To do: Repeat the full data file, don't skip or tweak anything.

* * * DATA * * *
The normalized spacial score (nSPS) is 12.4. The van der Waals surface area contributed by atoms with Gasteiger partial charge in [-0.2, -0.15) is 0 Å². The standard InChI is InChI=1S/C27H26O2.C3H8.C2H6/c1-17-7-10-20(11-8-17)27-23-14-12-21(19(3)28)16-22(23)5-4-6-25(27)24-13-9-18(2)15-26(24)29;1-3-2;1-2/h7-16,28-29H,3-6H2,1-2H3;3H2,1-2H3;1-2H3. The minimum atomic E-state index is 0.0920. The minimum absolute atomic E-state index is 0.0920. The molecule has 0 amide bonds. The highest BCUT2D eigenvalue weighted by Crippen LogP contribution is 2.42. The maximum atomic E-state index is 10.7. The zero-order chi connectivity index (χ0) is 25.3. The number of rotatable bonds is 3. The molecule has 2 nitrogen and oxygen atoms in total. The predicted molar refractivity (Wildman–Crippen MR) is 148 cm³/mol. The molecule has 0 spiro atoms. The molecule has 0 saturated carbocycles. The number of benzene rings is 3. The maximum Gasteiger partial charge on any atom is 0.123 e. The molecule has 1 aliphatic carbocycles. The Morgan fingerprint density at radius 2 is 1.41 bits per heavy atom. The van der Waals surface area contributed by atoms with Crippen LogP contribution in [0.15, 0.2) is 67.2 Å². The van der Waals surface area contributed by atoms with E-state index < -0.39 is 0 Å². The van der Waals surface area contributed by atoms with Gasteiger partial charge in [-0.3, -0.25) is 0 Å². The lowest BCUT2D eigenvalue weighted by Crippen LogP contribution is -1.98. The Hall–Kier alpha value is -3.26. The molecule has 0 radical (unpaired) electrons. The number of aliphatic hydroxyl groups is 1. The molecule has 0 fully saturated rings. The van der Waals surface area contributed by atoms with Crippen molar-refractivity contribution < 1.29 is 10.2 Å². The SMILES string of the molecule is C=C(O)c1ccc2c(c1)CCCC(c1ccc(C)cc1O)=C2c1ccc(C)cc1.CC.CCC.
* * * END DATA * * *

The normalized spacial score (nSPS) is 12.4. The van der Waals surface area contributed by atoms with Gasteiger partial charge in [-0.2, -0.15) is 0 Å². The standard InChI is InChI=1S/C27H26O2.C3H8.C2H6/c1-17-7-10-20(11-8-17)27-23-14-12-21(19(3)28)16-22(23)5-4-6-25(27)24-13-9-18(2)15-26(24)29;1-3-2;1-2/h7-16,28-29H,3-6H2,1-2H3;3H2,1-2H3;1-2H3. The minimum atomic E-state index is 0.0920. The minimum absolute atomic E-state index is 0.0920. The molecule has 0 amide bonds. The highest BCUT2D eigenvalue weighted by Crippen LogP contribution is 2.42. The maximum atomic E-state index is 10.7. The zero-order chi connectivity index (χ0) is 25.3. The number of rotatable bonds is 3. The molecule has 2 nitrogen and oxygen atoms in total. The predicted molar refractivity (Wildman–Crippen MR) is 148 cm³/mol. The molecule has 0 spiro atoms. The molecule has 0 saturated carbocycles. The number of benzene rings is 3. The maximum Gasteiger partial charge on any atom is 0.123 e. The molecule has 1 aliphatic carbocycles. The Morgan fingerprint density at radius 2 is 1.41 bits per heavy atom. The van der Waals surface area contributed by atoms with Crippen LogP contribution in [0.15, 0.2) is 67.2 Å². The van der Waals surface area contributed by atoms with E-state index < -0.39 is 0 Å². The van der Waals surface area contributed by atoms with Gasteiger partial charge in [-0.3, -0.25) is 0 Å². The lowest BCUT2D eigenvalue weighted by Crippen LogP contribution is -1.98. The Hall–Kier alpha value is -3.26. The molecule has 0 radical (unpaired) electrons. The number of aliphatic hydroxyl groups is 1. The molecule has 0 fully saturated rings. The van der Waals surface area contributed by atoms with Crippen molar-refractivity contribution < 1.29 is 10.2 Å². The SMILES string of the molecule is C=C(O)c1ccc2c(c1)CCCC(c1ccc(C)cc1O)=C2c1ccc(C)cc1.CC.CCC.